biggest gripe of all was the “infernal cracking” of coachmen’s whips.
(If you think a snapping line of rawhide’s a problem, buddy, try the
Rumbler Siren.) But if noise did shatter thought in the past, has more
noise in more places further diffused our cognitive activity?

Schopenhauer made a kind of plea for mono-tasking. Environmental noise
calls attention to itself — splits our own attention, regardless of
willpower. We jerk to the tug of noise like sonic marionettes. There’s
good reason for this. Among mammals, hearing developed as an early
warning system; the human ear derived from the listening apparatus of
very small creatures. Their predators were very big, and there were
many of them.

Mammalian hearing developed primarily as an animal-detector system —
and it was crucial to hear every rustle from afar. The evolved ear is
an extraordinary amplifier. By the time the brain registers a sound,
our auditory mechanism has jacked the volume several hundredfold from
the level at which the sound wave first started washing around the
loopy whirls of our ears. This is why, in a reasonably quiet room, we
actually can hear a pin drop. Think what a tiny quantity of sound
energy is released by a needle striking a floor! Our ancestors needed
such hypersensitivity, because every standout noise signified a
potential threat.

There has been a transformation in our relationship to the environment
over the millions of years since the prototype for human hearing
evolved, but part of our brain hasn’t registered the makeover.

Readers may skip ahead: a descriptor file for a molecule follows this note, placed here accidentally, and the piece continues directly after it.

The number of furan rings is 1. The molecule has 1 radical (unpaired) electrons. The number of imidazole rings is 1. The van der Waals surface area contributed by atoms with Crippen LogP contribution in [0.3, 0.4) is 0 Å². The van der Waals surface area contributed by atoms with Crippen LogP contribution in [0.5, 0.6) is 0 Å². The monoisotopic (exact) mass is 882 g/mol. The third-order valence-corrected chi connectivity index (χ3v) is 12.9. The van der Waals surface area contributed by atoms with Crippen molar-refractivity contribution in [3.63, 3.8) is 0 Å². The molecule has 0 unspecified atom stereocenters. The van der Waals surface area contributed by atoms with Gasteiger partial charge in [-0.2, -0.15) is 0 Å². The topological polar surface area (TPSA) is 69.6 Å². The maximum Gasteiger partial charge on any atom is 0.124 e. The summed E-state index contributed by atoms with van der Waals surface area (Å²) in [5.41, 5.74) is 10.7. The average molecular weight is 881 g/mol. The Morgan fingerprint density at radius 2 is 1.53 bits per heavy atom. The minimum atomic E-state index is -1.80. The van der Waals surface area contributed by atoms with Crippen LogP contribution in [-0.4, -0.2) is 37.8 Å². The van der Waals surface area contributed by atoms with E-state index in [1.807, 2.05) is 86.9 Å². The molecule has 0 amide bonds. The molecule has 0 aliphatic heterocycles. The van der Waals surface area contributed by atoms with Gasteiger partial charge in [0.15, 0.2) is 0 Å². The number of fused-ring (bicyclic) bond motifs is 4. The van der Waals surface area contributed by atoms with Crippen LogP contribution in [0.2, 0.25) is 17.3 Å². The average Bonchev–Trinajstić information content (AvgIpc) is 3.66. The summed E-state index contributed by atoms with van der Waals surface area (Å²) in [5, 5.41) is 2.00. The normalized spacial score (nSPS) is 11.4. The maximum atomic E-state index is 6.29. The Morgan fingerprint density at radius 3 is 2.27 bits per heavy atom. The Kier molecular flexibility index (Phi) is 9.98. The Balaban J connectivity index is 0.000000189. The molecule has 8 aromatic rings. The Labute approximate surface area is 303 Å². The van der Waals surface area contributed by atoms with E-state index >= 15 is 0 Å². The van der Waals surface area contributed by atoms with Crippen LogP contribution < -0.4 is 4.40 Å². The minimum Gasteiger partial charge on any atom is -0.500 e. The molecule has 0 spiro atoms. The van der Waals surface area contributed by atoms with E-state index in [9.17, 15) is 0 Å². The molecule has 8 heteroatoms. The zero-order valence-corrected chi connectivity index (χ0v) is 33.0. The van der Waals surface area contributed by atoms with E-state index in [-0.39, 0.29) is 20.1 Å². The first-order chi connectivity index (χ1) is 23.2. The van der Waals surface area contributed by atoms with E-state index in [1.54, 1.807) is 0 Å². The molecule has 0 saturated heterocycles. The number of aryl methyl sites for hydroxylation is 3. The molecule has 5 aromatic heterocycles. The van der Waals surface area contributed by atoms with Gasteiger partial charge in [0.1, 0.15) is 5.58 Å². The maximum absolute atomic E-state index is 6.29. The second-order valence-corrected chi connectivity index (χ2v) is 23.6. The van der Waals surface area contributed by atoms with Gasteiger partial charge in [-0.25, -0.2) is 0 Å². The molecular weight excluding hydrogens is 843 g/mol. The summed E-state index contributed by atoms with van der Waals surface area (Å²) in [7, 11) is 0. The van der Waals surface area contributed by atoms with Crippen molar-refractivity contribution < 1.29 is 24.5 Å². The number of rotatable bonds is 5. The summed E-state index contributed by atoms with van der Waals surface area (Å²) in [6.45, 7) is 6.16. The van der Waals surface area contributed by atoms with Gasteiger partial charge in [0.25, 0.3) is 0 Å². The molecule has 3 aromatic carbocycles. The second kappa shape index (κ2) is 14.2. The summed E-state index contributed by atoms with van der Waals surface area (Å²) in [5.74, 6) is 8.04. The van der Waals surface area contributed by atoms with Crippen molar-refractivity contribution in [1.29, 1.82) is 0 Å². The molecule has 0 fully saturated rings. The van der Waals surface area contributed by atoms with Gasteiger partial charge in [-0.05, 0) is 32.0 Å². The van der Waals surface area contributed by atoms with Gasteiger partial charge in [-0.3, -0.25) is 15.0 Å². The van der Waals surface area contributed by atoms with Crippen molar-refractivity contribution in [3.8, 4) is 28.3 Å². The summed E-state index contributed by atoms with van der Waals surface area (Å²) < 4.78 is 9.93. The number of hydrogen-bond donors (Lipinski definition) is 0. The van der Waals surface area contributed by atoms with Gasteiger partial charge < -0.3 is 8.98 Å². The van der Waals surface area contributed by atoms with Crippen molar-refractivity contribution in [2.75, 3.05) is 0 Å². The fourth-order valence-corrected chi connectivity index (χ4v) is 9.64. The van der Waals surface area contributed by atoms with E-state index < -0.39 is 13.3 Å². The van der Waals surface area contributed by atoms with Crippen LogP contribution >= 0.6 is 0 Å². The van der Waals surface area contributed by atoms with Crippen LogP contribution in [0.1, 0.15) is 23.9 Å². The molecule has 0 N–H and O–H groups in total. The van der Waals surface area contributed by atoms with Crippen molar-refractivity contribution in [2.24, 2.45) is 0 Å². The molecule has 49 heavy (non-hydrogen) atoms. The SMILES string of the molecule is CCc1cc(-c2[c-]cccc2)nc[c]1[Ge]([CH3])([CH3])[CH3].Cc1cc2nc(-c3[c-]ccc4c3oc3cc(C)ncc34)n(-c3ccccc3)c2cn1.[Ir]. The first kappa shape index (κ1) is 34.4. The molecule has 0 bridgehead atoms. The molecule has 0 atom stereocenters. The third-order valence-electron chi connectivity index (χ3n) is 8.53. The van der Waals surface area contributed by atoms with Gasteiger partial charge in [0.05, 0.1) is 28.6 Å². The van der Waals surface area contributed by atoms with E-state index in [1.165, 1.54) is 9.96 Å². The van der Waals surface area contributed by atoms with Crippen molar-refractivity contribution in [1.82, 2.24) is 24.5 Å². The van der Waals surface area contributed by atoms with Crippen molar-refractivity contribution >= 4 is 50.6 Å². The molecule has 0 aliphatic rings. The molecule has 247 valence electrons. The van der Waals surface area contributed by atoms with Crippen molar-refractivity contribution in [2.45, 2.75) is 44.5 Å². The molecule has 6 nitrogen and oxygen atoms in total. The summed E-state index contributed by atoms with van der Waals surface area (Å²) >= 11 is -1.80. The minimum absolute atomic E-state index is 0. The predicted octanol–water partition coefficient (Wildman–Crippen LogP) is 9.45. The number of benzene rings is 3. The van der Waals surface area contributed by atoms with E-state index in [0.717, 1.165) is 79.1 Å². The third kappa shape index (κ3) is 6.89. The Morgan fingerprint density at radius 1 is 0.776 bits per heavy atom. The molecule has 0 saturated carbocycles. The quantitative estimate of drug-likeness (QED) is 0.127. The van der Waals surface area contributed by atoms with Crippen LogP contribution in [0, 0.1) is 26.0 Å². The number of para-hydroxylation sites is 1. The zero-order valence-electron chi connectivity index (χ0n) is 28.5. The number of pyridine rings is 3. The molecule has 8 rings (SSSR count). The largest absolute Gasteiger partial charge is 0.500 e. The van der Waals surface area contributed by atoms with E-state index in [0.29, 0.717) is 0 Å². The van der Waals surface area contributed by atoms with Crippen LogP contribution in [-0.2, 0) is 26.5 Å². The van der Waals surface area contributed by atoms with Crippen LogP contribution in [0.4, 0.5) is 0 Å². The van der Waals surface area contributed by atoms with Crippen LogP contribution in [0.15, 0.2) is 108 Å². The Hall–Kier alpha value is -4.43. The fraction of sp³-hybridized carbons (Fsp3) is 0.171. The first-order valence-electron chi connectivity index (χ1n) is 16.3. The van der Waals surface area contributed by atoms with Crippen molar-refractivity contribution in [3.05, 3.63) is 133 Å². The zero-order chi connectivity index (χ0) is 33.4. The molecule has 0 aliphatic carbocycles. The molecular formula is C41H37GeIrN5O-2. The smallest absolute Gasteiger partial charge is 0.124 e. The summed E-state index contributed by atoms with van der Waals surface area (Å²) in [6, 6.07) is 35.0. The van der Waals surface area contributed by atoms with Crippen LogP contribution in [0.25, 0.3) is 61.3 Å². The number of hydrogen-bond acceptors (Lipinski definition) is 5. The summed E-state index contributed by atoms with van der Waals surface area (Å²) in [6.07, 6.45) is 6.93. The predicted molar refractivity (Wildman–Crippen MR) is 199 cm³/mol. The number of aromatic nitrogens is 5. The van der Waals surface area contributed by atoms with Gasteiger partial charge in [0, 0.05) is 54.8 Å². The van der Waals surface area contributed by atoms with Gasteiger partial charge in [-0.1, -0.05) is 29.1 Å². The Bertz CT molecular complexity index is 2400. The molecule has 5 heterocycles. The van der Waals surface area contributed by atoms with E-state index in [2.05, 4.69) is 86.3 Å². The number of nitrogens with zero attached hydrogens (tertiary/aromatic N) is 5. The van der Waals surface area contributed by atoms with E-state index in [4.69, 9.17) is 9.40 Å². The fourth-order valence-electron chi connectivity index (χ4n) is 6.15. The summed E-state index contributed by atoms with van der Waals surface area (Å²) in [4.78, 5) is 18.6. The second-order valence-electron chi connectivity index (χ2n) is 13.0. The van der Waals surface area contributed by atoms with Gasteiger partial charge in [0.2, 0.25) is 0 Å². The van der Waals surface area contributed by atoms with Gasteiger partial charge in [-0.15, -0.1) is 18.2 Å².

Every time a siren shrieks on the street, our conscious minds might
ignore it, but other brain regions behave as if that siren were a
predator barreling straight for us. Given how many sirens city
dwellers are subject to over the course of an average day, and the
attention-fracturing tension induced by loud sounds of every sort,
it’s easy to see how sensitivity to noise, once an early warning
system for approaching threats, has become a threat in itself.

Indeed, our capacity to tune out noises — a relatively recent
adaptation — may itself pose a danger, since it allows us to neglect
the physical damage that noise invariably wreaks. A Hyena
(Hypertension and Exposure to Noise Near Airports) study published in
2009 examined the effects of aircraft noise on sleeping subjects. The
idea was to see what effect noise had, not only on those awakened by
virtual fingernails raking the blackboard of the night sky, but on the
hardy souls who actually slept through the thunder of overhead jets.

The findings were clear: even when people stayed asleep, the noise of